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Who're You Looking At? Not Me, Argues One Disappointed Writer

In behavior on December 20, 2009 at 8:21 am
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Do you  still look people in the eye?

This interesting essay in today’s New York Times despairs at people’s growing unwillingness to make, and hold, eye contact with the writer, Sally Friedman. (It’s a new Times spot, open to freelancers called Complaint Box, which invites weekly rants.)

And where would we be without the steady gaze, the flirtatious glance, the shared raised eyebrow?

Of course, urban streets and elevator etiquette practically forbid eye contact — just try getting some meaningful “I’ll look at you/you look back at me” going, and you’re likely to be dismissed as a weirdo. But I live in a small town without a single elevator building. And even here in Moorestown, N.J., ranked No. 1 on Money magazine’s list of the best places to live in 2005, only a neutral nod is acceptable on our quaint little Main Street.

Time was when I would walk this same street and look directly at the person coming toward me. Not these days when suspicion seems to have spread like some virus.

But I don’t give up easily. I continue to seek out other eyes during intermissions at theaters, hoping I’m not committing some venial social sin by invading anyone’s personal bubble of space. To date, few have sought mine.

I wonder if her feeling of invisibility is age-related  — the writer says she is a grandmother — as so many women report feeling hastily and suddenly  shoved to the social margins once they pass the age of 50, 60 or beyond. I love looking at people, and usually enjoy it when I catch someone’s gaze. It’s tricky, for women, as a glance, depending on your age and culture, can be mis-read as a come-on or invitation.

But what a loss if this writer’s fears are real. To feel acknowledged is to remain part of the community.

  1. I rarely look at women older than 50, yet I’m way past 60. Women age faster. I don’t, however, look at women in their twenties either. While their bodies may be firm and perky in all the right places, I know that something is missing on the top floor. Show me a woman between 30 and 45 and I’ll admire (make that stare at) her furtively until she disappears into my wishful dreams.

  2. Wow. That sort of reductionist thinking is…efficient.

    But what if you’re wrong? What if the 45-year-old is really a youthful looking 58-year-old? We exist. What does that do to your certain perceptions/judgments about whom or what you find attractive? And what happens to a woman at 46 that so cruelly and irredeemably reduces her to invisibility in your world?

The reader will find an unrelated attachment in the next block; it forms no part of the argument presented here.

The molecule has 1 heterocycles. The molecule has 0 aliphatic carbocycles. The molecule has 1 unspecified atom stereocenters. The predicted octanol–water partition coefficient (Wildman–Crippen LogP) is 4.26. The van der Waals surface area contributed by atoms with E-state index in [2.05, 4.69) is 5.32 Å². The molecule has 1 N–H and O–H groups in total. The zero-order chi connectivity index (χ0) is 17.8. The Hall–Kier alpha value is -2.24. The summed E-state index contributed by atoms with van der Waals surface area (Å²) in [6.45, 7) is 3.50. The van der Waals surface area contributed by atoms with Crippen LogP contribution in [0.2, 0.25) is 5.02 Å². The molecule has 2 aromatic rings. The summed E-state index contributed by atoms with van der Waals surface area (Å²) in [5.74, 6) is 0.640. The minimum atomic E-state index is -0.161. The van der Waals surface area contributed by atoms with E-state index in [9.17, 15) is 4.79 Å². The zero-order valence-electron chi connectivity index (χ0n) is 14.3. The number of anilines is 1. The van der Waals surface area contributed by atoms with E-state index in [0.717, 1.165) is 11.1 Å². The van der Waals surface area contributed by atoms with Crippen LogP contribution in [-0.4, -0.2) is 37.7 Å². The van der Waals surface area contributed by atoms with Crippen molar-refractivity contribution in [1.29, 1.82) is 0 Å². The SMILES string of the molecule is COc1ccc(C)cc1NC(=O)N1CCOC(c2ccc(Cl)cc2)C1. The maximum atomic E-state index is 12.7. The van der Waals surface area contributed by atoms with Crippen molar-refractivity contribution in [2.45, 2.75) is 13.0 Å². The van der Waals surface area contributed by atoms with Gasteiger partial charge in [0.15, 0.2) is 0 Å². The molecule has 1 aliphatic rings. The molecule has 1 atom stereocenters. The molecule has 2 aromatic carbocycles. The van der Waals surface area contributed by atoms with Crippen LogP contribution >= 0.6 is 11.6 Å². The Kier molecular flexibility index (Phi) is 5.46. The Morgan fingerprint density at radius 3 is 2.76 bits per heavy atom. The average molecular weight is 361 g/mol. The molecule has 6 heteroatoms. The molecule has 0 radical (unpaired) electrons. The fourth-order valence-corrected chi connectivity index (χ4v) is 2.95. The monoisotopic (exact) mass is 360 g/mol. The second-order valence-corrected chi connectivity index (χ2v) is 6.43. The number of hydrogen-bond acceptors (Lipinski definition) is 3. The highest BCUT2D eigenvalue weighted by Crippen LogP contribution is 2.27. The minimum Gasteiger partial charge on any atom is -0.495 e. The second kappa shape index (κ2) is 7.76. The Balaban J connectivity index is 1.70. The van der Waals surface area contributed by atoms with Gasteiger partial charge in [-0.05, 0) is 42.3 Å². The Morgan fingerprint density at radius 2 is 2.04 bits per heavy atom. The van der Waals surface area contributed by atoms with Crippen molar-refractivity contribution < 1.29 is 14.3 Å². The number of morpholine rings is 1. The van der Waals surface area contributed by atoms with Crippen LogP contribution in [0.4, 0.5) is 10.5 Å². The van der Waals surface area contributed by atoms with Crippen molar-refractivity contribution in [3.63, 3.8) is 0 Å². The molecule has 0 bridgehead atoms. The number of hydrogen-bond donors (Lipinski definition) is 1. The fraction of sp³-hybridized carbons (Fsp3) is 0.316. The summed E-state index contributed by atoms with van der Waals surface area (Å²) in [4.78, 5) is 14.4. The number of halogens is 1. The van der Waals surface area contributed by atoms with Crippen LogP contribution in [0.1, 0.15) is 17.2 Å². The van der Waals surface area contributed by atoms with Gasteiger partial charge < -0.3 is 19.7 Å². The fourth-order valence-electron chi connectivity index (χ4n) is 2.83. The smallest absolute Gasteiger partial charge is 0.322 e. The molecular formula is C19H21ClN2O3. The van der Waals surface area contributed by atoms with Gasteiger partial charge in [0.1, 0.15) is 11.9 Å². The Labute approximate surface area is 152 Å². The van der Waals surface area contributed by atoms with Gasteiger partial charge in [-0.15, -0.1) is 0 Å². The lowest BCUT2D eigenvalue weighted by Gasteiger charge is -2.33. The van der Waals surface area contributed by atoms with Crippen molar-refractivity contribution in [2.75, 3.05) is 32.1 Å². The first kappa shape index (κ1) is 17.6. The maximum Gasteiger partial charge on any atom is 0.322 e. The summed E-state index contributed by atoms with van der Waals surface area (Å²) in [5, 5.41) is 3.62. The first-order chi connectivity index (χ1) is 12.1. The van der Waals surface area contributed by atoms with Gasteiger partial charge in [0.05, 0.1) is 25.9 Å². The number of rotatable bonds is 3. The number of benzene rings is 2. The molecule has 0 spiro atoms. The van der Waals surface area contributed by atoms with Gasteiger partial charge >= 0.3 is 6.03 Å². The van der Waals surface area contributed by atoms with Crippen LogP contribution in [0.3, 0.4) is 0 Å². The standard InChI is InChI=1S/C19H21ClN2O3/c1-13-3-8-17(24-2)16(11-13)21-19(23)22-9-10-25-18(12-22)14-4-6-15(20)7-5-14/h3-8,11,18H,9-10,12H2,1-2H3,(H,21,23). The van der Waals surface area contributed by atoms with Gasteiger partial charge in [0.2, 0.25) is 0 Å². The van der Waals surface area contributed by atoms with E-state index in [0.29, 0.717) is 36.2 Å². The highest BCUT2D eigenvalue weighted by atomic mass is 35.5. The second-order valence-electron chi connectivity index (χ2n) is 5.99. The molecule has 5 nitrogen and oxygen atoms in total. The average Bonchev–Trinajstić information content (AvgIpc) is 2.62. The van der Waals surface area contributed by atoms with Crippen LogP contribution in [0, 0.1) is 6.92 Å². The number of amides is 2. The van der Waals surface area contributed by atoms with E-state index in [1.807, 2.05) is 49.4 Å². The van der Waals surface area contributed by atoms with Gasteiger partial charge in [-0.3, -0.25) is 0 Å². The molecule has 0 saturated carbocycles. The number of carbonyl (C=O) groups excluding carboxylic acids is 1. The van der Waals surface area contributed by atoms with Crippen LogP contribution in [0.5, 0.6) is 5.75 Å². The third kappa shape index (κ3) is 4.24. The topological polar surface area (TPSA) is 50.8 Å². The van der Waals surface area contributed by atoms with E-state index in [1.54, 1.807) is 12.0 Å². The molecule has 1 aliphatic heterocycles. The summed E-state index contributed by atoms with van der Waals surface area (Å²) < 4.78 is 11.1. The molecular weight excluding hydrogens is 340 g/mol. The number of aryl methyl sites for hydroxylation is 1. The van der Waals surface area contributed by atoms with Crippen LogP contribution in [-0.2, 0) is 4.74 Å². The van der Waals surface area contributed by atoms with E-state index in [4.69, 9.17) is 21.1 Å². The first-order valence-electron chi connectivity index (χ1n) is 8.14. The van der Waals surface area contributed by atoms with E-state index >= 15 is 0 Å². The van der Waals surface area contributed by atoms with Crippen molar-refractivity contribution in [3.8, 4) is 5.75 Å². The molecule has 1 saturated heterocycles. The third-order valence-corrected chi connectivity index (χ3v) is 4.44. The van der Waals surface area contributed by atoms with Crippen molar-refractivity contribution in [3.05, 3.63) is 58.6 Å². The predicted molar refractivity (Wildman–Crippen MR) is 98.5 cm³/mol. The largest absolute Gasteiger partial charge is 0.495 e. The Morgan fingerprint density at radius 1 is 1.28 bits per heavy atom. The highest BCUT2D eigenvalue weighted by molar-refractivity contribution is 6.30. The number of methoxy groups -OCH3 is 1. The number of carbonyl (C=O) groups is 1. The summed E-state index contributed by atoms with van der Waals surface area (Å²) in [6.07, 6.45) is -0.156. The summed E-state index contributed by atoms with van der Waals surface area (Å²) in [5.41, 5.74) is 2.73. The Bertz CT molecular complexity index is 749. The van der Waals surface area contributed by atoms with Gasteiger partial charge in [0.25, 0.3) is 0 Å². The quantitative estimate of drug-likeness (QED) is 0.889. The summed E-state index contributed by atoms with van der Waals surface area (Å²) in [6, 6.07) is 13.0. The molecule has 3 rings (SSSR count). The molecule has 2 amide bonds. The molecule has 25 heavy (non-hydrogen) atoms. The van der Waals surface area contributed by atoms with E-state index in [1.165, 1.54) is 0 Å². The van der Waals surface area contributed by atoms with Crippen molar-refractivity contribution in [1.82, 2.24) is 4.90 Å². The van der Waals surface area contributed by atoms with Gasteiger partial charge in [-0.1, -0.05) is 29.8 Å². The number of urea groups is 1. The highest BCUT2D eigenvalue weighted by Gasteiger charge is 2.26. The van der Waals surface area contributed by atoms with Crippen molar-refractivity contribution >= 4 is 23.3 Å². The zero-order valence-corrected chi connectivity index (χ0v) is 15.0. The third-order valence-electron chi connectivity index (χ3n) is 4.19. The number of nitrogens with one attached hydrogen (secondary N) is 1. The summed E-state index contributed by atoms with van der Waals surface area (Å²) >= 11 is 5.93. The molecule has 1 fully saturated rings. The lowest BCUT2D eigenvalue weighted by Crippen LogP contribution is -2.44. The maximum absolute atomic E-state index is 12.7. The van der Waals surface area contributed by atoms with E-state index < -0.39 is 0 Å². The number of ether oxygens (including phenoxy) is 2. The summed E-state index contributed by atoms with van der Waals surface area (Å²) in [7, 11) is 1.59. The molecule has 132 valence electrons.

I am biting my tongue very, very hard to be polite.

    I look at everyone, of all ages. You’re missing out on a lot.

    • Caitlin, there are exceptions to every rule, of course. But I think men, collectively, and in general, prefer what I mapped out for you. It’s in the nature of the beast. (This limited attraction may have something to do with a woman’s reproductive cycle as well. Nature’s strange, for sure.)
      Are you a youthful 58-year-old? Is this the problem? I promise you that I look yearningly and faithfully at you several times a day. So, don’t bite your tongue just yet; we may need it!

  3. Surely not every man is ready to procreate with every woman he’s looking at. Shriek. Women choose, too, y’know!

    I’m older than you think. Tread carefully! :-)

  4. I’m not saying every man is ready to procreate with every woman he sees, Caitlain; I’m positing that Mother Nature may be the reason that most men find women from 30 to 45 attractive, because it is written into their genes, not their jeans.
    I shall tread carefully, but I shall tread endlessly–even if you’re in your 80s.;>)

  5. Fascinating that you questioned the writer’s age. I understand … but I’m not sure I’d have drawn the same conclusion from her article.

    I like to engage with people (and yes … I’m pushing a certain age … and maybe palavering wouldn’t give me a second glance). But I find that the expression on someone’s face is a greater determining factor than the number of wrinkles when it comes to eye contact.

    An open, engaging or friendly face (as opposed to a grinning idiot) seems to thaw the chill. I can get a smile out of a young/ old man or woman. We’re human and we like to connect. A friendly face is the first step.

    Maybe it’s more a matter of “you show me yours and I’ll show you mine”?

    And by the way, I’m a New Yorker … not a small-town person. My beliefs still hold.

    • Joan, I agree with all that you write; I was stating only generalities. A glint in a woman’s eye, a coy smile, a flirtacious glance, a soft or, to the contrary, raspy voice, or an intelligent physiognomy–no matter her age–are all provocative.